PresumedGOP presidential nominee Donald Trump is expected to take his message on energyto the Republican National Convention in Cleveland, likely repeating to cut federal regulationin a bid to achieve total U.S. energy independence.
S&PGlobal Market Intelligence spoke with a key Trump energy adviser, U.S. Rep.Kevin Cramer, R-N.D.,ahead of the GOP convention. Cramer helped Trump craft his first major energypolicy speech, which contained pledges to undo many Obama administration rules and policies,including the Clean Water Rule and the U.S. commitment to the Paris climateaccord.
Trump energy adviser and
Trumpalso advocated for total U.S. energy independence, particularly with regard tooil imports from OPEC member countries.
Cramer,who said he is in contact "pretty regularly" with Trump and hiscampaign, expects the White House hopeful to touch on energy at the convention,which will take place July 18-21. Cramer and other Trump supporters will alsospeak as "surrogates" for the likely GOP nominee at various events inCleveland, with energy one of the topics.
"Therollback of regulations is really the heartbeat … of restoring our energysecurity, or building on our energy security and the renaissance that we'reenjoying in this country, at least in the oil and gas industry," Cramersaid. He noted that energy plays an important role in two of the Trumpcampaign's key themes: national security and job creation.
Crameralso defended Trump's stance on the environment, which has drawn criticism fromDemocrats and environmental groups unhappy with the celebrity businessman'sdismissal of climatechange, an issue Trump once referred to as a "hoax."
"DonaldTrump talks more about the environment and, as he calls it, legitimateenvironmental concerns and especially pollution and federal lands … than a lotof western Republicans," Cramer said. "He's clearly got a heart forconservation and energy efficiency, and protection of the land and naturalresources."
OnJuly 11, the drafting committee for the GOP's policy platform approved ameasure calling for the transfer of certain federal lands to state control. ButTrump has been more hesitant on selling public lands, which can contain federalenergy leases, to state and private entities. He has instead a "shared governancestructure" with states.
Trumpalso broke away from mainstream Republican thought in opposing the proposedTrans-Pacific Partnership. Although Cramer has not spoken with Trump aboutspecific trade deals, the adviser said "there's nothing … in [Trump's]trade positions that preclude us from exporting anything," including coal,oil or natural gas. Rather, Trump wants to negotiate "better deals"and focus more on bilateral arrangements with other countries, Cramer said.
Butmost of Trump's other energy policies have adhered closely to those of theRepublican Party. At his May energy speech in Bismarck, N.D., Trump said hewanted to rescindthe Obama administration's Climate Action Plan, which in part directed the U.S.EPA to form its first greenhouse gas standards for existing power plants, knownas the Clean Power Plan. GOP lawmakers in Congress have repeatedly introducedmeasures to undo the Clean Power Plan, none of which have gained presidentialapproval.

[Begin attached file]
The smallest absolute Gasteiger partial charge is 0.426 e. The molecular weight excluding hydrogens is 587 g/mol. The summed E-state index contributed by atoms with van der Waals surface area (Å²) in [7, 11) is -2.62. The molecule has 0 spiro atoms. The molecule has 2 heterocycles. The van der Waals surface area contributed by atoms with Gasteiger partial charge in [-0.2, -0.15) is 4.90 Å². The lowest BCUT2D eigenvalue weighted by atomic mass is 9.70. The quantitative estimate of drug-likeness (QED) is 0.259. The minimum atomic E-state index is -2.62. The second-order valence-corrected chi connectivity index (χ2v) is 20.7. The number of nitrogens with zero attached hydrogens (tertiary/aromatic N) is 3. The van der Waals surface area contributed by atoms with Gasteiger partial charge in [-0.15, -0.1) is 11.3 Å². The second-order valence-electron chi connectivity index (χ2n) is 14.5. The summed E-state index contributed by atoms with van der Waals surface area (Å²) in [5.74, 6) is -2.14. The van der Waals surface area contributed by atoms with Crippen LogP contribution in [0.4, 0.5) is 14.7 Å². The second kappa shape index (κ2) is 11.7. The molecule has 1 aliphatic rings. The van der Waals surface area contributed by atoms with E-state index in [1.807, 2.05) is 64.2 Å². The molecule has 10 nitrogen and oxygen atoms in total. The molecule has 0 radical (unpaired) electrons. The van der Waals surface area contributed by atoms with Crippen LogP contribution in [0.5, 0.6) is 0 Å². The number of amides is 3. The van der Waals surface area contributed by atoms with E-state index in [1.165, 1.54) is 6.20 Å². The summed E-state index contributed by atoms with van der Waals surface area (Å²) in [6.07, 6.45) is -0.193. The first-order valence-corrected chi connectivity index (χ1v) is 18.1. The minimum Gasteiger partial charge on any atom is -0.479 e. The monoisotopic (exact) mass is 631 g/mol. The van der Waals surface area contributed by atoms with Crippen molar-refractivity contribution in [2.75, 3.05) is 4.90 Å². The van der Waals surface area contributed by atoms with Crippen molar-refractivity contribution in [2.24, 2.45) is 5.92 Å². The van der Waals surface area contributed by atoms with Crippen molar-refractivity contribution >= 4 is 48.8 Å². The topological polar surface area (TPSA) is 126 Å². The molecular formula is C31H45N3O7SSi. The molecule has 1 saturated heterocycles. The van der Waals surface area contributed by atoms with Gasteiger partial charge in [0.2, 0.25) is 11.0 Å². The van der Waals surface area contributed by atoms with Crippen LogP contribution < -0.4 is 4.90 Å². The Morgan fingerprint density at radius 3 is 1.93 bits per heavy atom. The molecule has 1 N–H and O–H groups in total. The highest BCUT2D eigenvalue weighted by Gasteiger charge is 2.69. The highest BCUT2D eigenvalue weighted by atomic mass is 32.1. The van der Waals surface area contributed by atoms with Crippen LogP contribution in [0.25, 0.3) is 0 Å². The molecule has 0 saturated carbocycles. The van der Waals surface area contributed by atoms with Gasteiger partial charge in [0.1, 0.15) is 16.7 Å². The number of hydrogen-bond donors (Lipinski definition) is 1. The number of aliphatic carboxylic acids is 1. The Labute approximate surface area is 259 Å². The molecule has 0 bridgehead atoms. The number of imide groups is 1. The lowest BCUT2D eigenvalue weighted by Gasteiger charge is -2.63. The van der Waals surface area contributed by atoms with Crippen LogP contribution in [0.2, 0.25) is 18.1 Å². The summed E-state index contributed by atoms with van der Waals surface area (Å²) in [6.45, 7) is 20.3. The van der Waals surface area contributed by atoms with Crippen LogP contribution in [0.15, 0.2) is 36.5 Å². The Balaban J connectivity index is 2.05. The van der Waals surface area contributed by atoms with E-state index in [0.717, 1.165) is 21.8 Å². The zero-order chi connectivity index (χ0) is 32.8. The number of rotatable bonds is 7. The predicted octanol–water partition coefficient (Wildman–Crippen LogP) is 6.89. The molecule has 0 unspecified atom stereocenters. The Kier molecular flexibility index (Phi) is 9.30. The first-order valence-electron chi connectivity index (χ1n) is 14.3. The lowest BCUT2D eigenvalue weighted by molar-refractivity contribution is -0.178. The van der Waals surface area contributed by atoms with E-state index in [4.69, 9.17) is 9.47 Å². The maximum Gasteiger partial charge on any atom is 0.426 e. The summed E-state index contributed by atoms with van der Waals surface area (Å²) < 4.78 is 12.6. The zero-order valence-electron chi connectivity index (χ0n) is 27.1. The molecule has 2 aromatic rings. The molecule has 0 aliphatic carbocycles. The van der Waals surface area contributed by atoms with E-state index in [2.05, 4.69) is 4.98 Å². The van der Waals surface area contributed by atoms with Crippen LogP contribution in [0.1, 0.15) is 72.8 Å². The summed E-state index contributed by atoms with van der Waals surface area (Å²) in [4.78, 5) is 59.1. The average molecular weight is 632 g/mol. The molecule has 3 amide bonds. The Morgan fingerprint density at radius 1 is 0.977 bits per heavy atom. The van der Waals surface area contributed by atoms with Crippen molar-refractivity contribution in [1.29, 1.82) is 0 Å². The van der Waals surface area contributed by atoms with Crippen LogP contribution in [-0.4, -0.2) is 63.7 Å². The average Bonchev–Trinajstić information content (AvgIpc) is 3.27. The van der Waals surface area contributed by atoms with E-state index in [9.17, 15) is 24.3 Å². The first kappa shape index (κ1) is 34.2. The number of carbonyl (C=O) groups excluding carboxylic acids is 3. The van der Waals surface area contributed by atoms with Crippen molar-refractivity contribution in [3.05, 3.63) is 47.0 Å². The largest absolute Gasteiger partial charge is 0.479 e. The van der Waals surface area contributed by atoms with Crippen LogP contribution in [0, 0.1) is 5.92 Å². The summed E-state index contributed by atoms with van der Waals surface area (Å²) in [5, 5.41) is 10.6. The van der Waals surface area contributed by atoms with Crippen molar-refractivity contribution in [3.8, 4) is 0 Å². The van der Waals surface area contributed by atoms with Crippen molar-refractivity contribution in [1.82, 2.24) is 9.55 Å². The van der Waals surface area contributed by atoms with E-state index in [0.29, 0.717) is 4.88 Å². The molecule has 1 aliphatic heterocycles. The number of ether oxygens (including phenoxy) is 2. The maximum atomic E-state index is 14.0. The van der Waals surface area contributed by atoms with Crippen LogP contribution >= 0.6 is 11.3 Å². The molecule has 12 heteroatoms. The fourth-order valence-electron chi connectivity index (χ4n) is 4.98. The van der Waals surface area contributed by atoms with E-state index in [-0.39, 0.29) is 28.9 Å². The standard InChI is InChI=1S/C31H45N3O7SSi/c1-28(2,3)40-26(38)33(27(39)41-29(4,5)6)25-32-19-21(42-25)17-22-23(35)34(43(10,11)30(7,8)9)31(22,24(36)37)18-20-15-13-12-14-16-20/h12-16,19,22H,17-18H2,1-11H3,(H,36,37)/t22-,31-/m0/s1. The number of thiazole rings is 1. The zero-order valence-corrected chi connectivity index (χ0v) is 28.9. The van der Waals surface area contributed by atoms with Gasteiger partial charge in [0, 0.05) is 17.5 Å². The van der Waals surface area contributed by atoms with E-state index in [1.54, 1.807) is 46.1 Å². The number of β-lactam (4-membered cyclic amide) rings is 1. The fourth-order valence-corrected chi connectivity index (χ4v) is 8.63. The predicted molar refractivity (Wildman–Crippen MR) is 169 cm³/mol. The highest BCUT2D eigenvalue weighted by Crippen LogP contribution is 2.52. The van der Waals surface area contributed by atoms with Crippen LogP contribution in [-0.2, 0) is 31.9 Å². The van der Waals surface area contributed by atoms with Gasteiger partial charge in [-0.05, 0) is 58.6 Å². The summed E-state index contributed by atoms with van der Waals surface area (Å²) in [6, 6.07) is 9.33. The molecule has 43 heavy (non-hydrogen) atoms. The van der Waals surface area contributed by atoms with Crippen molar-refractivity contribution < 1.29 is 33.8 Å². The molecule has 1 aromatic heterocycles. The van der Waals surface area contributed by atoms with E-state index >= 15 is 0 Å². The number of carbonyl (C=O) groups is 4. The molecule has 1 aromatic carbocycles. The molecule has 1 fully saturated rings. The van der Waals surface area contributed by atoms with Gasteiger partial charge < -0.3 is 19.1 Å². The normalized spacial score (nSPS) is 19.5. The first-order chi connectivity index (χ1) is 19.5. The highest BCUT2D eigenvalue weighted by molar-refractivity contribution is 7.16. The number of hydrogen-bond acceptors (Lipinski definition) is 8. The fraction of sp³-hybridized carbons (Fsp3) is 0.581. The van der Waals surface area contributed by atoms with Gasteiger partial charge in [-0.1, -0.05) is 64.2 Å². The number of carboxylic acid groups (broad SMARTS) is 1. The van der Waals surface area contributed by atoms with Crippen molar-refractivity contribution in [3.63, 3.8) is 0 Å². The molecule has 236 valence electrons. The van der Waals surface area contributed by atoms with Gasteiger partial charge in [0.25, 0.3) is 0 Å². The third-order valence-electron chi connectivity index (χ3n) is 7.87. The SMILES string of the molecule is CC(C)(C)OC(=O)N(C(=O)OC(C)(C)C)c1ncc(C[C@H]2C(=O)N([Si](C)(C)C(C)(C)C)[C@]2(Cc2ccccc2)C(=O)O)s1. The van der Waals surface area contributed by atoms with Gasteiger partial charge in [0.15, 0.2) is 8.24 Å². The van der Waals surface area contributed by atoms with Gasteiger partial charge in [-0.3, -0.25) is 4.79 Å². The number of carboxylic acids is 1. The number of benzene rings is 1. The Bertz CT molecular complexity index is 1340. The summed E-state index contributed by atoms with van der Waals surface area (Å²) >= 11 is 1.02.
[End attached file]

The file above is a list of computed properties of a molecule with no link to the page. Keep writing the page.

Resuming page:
Trumphas also promised to rebuild the battered coal industry by revoking regulationsand restoring lostminer jobs. Competition from attractively priced and abundant natural gas maybe undercutting coal demand, but Cramer's view — which he has shared with Trump — is that themarket should decide winners and losers rather than the government.
"An all-the-above, diverseenergy policy that doesn't preclude anything but finds ways to level theplaying field for all technologies … that's what I've always advocatedfor," Cramer said. But the lawmaker admitted he is "notsuper familiar" with plans to restore lost energy jobs. Many utilities arepressing ahead with coal plant retirements and installing more gas-fired andrenewable capacity despite legal challenges to the Clean Power Plan and otherenvironmental rules.
Trump'sDemocratic rival in the presidential race, Hillary Clinton, has said if electedshe will support the Clean Power Plan, seek to renewable energy to a third ofU.S. electricity generation by 2027, and provide $30 billion in economic assistance to strugglingcoal communities.
Keystone and Mexico
Crameralso discussed two other Trump campaign pledges: aiding 's Keystone XL crudepipeline project and compelling Mexico to pay to build a wall along theU.S.-Mexico border.
Ifelected, Trump said he will ask TransCanada to renew its Keystone permitapplication — rejected by the Obama administration in November 2015 —as long as the U.S. receives part of the "profits" from the pipeline.
Industrygroups including the American Petroleum Institute how Trump would form such anarrangement on Keystone, but Cramer offered some options for how the U.S. couldbenefit more from the project. He said TransCanada could set aside some of thepipeline's capacity for Bakken crude or other U.S. production and the U.S.could negotiate favorable property tax terms for communities located along thepipeline route.
Onthe topic of the U.S. and Mexico's energy relationship, Cramer said he has nottalked specifically with Trump about how his border policies could affecttrade, but "there's nothing in the wall [proposal] that precludes us fromdoing trade with Mexico." Although the border wall is a"hallmark" of Trump's campaign, Cramer said the presumptive GOPnominee is always striving for a "position for negotiation." Mexico'sgas demand for the power and industrial sectors is steadily, with the U.S. providinga substantial amount of supply.